Cactus and succulents Gardening Houseplants Plant propagation

When to Use a Mini-Greenhouse for Cuttings

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All sorts of transparent containers can be converted into mini-greenhouses for cuttings.

Taking cuttings of houseplants is simple enough – in most cases, you just stick the cutting upright in moist potting mix and you’re off to the races! – but you’ll have more success by covering the still-fragile future plant with a mini-greenhouse of some sort. After all, cuttings don’t yet have roots and can dry out very quickly when exposed to the air, losing water to evapotranspiration. This is doubly true for cuttings with thin leaves. If you cover them with a mini-greenhouse, though, the air inside will be saturated with moisture, and therefore the cutting will no longer lose its precious water to transpiration, giving it a better chance of recovery.

You can use just about any transparent container as a mini-greenhouse: a transparent plastic bag (prop it up with coffee sticks so the bag doesn’t collapse on the plant), a wide-mouth bottle turned upside down, a clear plastic container for vegetables, fruits or pastries that you recycled, or even the bottom of a soft-drink bottle you’ve cut specially for this purpose.

Remove the greenhouse when new leaves start to appear, indicating that rooting has begun, which may take a few weeks. Your cutting is now an officially rooted plant, ready to grow on its own and greenhouse care is no longer needed.

Some Cuttings Like It Dry

If the vast majority of cuttings benefit from high atmospheric humidity while they are rooting and should therefore be placed in moist soil and covered with a mini-greenhouse, there are some cuttings that root best under drier conditions. And this is especially the case with succulents, a group that includes desert cacti, crassulas, sedums, aeoniums, and many others.

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Wait until succulent cuttings callus over before potting them up. This cactus cutting, for example, might take a month to callus over.

For these plants, cut off the top of the stem, but don’t plant it right away. Let it dry for a while, until the wound callouses over, before potting it up. You can simply lay the cuttings on their side on a plate or a shelf while you’re waiting. It takes 2 to 3 days for most succulents to form a callus, but a month or more for those with very thick stems (large cactus and euphorbias, especially).

Stick the cutting upright in a pot of dry soil (not moist as you would for other plants) and don’t water right away. Wait until you see signs of growth, which can sometimes take a month. Yes, as odd as it may seem, these plants will more easily produce roots in dry soil! And of course, don’t cover them with a mini greenhouse, as this could lead to rot!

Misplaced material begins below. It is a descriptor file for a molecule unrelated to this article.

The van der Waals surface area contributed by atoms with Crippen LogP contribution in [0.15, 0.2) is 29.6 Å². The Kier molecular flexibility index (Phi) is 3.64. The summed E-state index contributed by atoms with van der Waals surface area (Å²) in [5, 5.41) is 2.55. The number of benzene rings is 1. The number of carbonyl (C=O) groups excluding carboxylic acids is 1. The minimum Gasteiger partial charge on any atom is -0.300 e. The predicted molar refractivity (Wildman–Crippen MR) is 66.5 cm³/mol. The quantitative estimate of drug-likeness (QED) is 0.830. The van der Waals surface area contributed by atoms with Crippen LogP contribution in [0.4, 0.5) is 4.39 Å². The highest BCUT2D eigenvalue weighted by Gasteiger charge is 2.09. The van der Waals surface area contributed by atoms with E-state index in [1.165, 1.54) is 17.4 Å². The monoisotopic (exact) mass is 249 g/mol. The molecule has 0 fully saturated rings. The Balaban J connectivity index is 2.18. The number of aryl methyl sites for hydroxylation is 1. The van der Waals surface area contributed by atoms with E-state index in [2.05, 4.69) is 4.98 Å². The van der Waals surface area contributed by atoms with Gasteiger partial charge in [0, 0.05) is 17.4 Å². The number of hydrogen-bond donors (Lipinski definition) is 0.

Once new growth appears, start a normal watering program and your “succulent cutting” will soon be a thriving plant!

Larry Hodgson is one of Canada’s best-known garden communicators. He has notably been editor-in-chief of HousePlant Magazine, Fleurs, Plantes et Jardins, À Fleur de Pot and Houseplant Forum magazines and is currently the garden correspondent for Le Soleil and radio garden commentator for CKIA-FM Radio. He has written for many garden publications in both the United States and Canada, including Canadian Gardening, Harrowsmith, Horticulture, Fine Gardening and Organic Gardening. He also speaks frequently to horticultural groups throughout Canada and the U.S. His book credits include The Garden Lover’s Guide to Canada, Complete Guide to Houseplants, Making the Most of Shade, Perennials for Every Purpose, Annuals for Every Purpose, and Houseplants for Dummies, as well as nearly 60 other titles in English and French. He is a past president of the Garden Writers Association (now Garden Communicators International) and the winner of the prestigious 2006 Garden Media Promoter Award offered by the Perennial Plant Association. He resides in Quebec City, Quebec, Canada.

3 comments on “When to Use a Mini-Greenhouse for Cuttings

  1. Reblogged this on Sustainable Food for the Globe and commented:
    You have to visit the Laidback Gardener blog just to see Larry Hodgson’s picture. The first time I saw it I laughed so much my stomach hurt. He is always a great read.

  2. Pingback: Frosted Fern: A Christmas Mystery Plant – Laidback Gardener

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